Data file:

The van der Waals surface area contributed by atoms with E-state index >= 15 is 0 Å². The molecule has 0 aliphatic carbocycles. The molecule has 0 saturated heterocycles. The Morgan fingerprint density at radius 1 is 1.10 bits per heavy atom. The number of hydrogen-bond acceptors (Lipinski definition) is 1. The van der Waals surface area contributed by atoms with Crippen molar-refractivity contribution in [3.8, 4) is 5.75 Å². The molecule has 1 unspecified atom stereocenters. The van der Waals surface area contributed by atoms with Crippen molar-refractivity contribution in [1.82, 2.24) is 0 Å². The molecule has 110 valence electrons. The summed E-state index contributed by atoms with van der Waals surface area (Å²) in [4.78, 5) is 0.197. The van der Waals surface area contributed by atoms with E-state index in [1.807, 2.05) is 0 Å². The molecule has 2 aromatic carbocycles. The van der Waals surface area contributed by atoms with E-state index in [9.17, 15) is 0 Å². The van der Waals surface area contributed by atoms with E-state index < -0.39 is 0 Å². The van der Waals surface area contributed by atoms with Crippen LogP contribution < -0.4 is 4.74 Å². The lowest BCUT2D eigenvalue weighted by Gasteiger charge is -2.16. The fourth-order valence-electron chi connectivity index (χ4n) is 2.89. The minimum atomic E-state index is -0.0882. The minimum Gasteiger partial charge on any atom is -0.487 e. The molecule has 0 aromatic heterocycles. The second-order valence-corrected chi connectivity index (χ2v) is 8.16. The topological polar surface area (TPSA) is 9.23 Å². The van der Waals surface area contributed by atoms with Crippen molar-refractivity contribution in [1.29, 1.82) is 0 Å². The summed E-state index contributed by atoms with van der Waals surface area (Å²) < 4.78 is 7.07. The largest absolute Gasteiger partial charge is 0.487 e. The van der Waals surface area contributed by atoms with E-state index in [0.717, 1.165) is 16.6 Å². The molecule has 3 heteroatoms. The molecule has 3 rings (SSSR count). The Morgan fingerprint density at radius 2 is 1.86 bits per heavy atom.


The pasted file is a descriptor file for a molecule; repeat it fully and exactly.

The van der Waals surface area contributed by atoms with E-state index >= 15 is 0 Å². The molecule has 0 aliphatic carbocycles. The molecule has 0 saturated heterocycles. The Morgan fingerprint density at radius 1 is 1.10 bits per heavy atom. The number of hydrogen-bond acceptors (Lipinski definition) is 1. The van der Waals surface area contributed by atoms with Crippen molar-refractivity contribution in [3.8, 4) is 5.75 Å². The molecule has 1 unspecified atom stereocenters. The van der Waals surface area contributed by atoms with Crippen molar-refractivity contribution in [1.82, 2.24) is 0 Å². The molecule has 110 valence electrons. The summed E-state index contributed by atoms with van der Waals surface area (Å²) in [4.78, 5) is 0.197. The van der Waals surface area contributed by atoms with E-state index in [1.807, 2.05) is 0 Å². The molecule has 2 aromatic carbocycles. The van der Waals surface area contributed by atoms with E-state index in [9.17, 15) is 0 Å². The van der Waals surface area contributed by atoms with E-state index < -0.39 is 0 Å². The van der Waals surface area contributed by atoms with Crippen LogP contribution < -0.4 is 4.74 Å². The lowest BCUT2D eigenvalue weighted by Gasteiger charge is -2.16. The fourth-order valence-electron chi connectivity index (χ4n) is 2.89. The minimum atomic E-state index is -0.0882. The minimum Gasteiger partial charge on any atom is -0.487 e. The molecule has 0 aromatic heterocycles. The second-order valence-corrected chi connectivity index (χ2v) is 8.16. The topological polar surface area (TPSA) is 9.23 Å². The van der Waals surface area contributed by atoms with Crippen molar-refractivity contribution in [1.29, 1.82) is 0 Å². The summed E-state index contributed by atoms with van der Waals surface area (Å²) < 4.78 is 7.07. The largest absolute Gasteiger partial charge is 0.487 e. The van der Waals surface area contributed by atoms with E-state index in [0.717, 1.165) is 16.6 Å². The molecule has 3 heteroatoms. The molecule has 3 rings (SSSR count). The Morgan fingerprint density at radius 2 is 1.86 bits per heavy atom.